Exhibitors have multiple duties during a trade show. They have to be available to interact with any prospect buyers, sign up for networking events, interact with dissatisfied customers, but there’s a significant task that takes place well before you even pack your suitcase to fly to the event. We’re talking, of course, about trade show shipping and setting up your booth. After all, your booth is a representation of your company and you need for everything to go swimmingly on the first go.
Common advice is to start your preparations as early as possible. Earlier the better is what we say. A month in advance will give you room to look into your options at a more in-depth level. Prices won’t be so high and you’ll skip out on a lot of additional costs that arise from last-minute rushes to get promotional materials and booth backdrops shipped overseas. The extra time gives you a chance to save yourself needless headaches with your business trip. Here are our lessons:
Half the battle is knowing where your parcels have ended up. Most trade shows will offer a kind of shipping service at supposedly preferential rates, but we encourage you to look into providers that have real-time tracking. If you’re not pleased with courier services, there’s the option to bring your unit on your flight to the trade show. Either way gives you the ability to know where in the world at any given moment your shipment is. In the end, it’s really the most important thing in the entire business trip and you can travel safely knowing everything is going to be OK.
Tracking is useless if you haven’t filled out the shipping documents correctly. Couriers can only operate under clear instructions and this means that the BOL has to become your best friend in this process. For first time exhibitors, the BOL is the abbreviation of Bill of Lading, which is arguably the most important document when it comes to shopping. It covers how your packages should be transported and unloaded. BOL also handles other responsibilities like who is responsible for the removal of any empty packaging materials and crates. Take it from us, you want to spend a lot of time filling this out and confirming that the courier has received the documentation and will act accordingly. Always check with the customer service desk.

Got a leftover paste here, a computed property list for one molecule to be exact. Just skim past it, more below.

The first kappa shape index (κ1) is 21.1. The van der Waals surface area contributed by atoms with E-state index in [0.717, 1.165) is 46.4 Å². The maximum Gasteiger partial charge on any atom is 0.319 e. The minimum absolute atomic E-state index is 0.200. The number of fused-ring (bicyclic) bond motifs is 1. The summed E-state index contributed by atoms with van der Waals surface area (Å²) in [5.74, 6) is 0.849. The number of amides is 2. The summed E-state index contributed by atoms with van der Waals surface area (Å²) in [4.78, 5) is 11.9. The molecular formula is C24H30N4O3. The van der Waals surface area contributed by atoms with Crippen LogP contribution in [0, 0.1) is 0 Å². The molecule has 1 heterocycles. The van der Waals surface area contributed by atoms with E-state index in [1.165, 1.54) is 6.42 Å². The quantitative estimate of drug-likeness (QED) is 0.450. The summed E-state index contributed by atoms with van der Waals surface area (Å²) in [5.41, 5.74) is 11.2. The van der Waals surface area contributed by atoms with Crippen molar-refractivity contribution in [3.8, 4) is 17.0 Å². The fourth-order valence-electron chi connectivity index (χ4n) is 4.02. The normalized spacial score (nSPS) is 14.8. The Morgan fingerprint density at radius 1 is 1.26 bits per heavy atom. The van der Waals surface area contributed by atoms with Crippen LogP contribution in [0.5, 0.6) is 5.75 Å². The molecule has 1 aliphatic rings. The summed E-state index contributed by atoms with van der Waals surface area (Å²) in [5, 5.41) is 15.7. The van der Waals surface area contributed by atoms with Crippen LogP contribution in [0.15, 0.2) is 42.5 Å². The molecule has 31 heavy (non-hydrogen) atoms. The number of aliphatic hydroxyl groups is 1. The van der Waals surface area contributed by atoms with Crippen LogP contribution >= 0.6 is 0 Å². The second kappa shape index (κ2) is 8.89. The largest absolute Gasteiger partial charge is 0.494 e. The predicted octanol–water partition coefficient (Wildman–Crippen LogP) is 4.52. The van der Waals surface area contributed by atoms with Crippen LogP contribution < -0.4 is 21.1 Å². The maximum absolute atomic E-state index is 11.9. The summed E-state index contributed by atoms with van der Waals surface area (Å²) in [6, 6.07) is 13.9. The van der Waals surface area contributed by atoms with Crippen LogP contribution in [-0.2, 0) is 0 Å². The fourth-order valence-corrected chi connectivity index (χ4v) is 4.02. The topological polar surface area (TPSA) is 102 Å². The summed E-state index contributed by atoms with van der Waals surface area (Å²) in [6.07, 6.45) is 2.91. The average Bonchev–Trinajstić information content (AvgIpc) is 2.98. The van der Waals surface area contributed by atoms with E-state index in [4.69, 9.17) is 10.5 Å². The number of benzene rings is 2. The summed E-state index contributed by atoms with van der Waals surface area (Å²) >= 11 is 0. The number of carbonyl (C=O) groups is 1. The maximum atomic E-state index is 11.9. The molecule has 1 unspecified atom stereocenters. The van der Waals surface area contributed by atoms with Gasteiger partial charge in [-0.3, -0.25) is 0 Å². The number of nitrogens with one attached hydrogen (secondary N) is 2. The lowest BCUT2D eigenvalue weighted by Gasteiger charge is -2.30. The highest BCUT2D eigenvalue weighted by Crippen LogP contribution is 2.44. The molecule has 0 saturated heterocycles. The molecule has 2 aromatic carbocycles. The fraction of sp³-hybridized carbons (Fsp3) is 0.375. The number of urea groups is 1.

It’s standard practice to set up your booth, which can take up hours if you’re careless about it. A good plan always trumps enthusiasm, even if you’ve done this before. Booth installation always follows a strict procedure and you need to know which boxes and containers carry what. Label all boxes clearly and if there are any requirements for shipping (fragile items and pieces that have to be propped in certain directions), make it abundantly clear so you avoid damage during shipping and delivery to the exhibition venue. Knowing what box you need at each step is going to shave off valuable time during this day and conserve the energy of your team.
Trade show storage is another strain on your budget as you have to pay for your booth and materials to be stored away until you set them up. You have to accept that you will be spending money a lot for a trade show, but you have to think about how to spend it wisely. One way to guarantee you get the absolute most out of storage and potentially minimize costs is to check with the hotel, whether there is available storage space. Hotels have a reputation to uphold so the staff there is sure to be more mindful of the safety of your packages.
If that’s not an option, then you have to think about volume and sacrificing non-essentials. There are several alternatives to shipping every last bit of promotional materials. One way is to contact local print shops for promotional materials and local sign makers ahead of the trade show. Combine low rates by placing an order in advance with the lower costs of moving these materials on site and you get the perfect solution to your storage dilemma.